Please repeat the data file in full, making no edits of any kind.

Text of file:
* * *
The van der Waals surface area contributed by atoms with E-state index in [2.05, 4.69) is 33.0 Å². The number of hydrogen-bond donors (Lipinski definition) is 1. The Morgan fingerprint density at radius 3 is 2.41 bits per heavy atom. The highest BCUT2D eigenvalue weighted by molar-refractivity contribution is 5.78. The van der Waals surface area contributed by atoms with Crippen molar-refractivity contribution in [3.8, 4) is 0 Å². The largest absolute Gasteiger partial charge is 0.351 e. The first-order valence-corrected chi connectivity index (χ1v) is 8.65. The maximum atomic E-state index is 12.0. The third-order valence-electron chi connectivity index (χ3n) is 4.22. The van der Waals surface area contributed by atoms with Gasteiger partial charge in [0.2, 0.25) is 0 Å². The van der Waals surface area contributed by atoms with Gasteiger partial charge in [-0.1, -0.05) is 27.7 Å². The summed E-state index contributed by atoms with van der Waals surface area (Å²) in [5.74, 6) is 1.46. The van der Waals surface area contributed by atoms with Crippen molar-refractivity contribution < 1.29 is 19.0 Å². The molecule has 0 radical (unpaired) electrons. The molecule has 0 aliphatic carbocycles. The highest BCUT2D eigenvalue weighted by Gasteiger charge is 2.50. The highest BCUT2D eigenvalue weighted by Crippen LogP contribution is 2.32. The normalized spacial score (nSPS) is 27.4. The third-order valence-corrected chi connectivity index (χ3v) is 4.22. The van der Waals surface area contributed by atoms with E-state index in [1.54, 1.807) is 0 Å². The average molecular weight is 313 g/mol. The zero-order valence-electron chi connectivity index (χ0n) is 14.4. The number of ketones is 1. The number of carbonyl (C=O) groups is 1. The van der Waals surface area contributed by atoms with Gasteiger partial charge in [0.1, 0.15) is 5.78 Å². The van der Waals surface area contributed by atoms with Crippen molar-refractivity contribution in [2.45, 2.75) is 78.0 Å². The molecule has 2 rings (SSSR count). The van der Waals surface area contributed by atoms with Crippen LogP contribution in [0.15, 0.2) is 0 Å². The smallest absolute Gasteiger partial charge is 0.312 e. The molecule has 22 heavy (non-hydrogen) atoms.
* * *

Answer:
The van der Waals surface area contributed by atoms with E-state index in [2.05, 4.69) is 33.0 Å². The number of hydrogen-bond donors (Lipinski definition) is 1. The Morgan fingerprint density at radius 3 is 2.41 bits per heavy atom. The highest BCUT2D eigenvalue weighted by molar-refractivity contribution is 5.78. The van der Waals surface area contributed by atoms with Crippen molar-refractivity contribution in [3.8, 4) is 0 Å². The largest absolute Gasteiger partial charge is 0.351 e. The first-order valence-corrected chi connectivity index (χ1v) is 8.65. The maximum atomic E-state index is 12.0. The third-order valence-electron chi connectivity index (χ3n) is 4.22. The van der Waals surface area contributed by atoms with Gasteiger partial charge in [0.2, 0.25) is 0 Å². The van der Waals surface area contributed by atoms with Gasteiger partial charge in [-0.1, -0.05) is 27.7 Å². The summed E-state index contributed by atoms with van der Waals surface area (Å²) in [5.74, 6) is 1.46. The van der Waals surface area contributed by atoms with Crippen molar-refractivity contribution < 1.29 is 19.0 Å². The molecule has 0 radical (unpaired) electrons. The molecule has 0 aliphatic carbocycles. The highest BCUT2D eigenvalue weighted by Gasteiger charge is 2.50. The highest BCUT2D eigenvalue weighted by Crippen LogP contribution is 2.32. The normalized spacial score (nSPS) is 27.4. The third-order valence-corrected chi connectivity index (χ3v) is 4.22. The van der Waals surface area contributed by atoms with E-state index in [1.54, 1.807) is 0 Å². The average molecular weight is 313 g/mol. The zero-order valence-electron chi connectivity index (χ0n) is 14.4. The number of ketones is 1. The number of carbonyl (C=O) groups is 1. The van der Waals surface area contributed by atoms with Gasteiger partial charge in [0.1, 0.15) is 5.78 Å². The van der Waals surface area contributed by atoms with Crippen molar-refractivity contribution in [2.45, 2.75) is 78.0 Å². The molecule has 2 rings (SSSR count). The van der Waals surface area contributed by atoms with Crippen LogP contribution in [0.15, 0.2) is 0 Å². The smallest absolute Gasteiger partial charge is 0.312 e. The molecule has 22 heavy (non-hydrogen) atoms.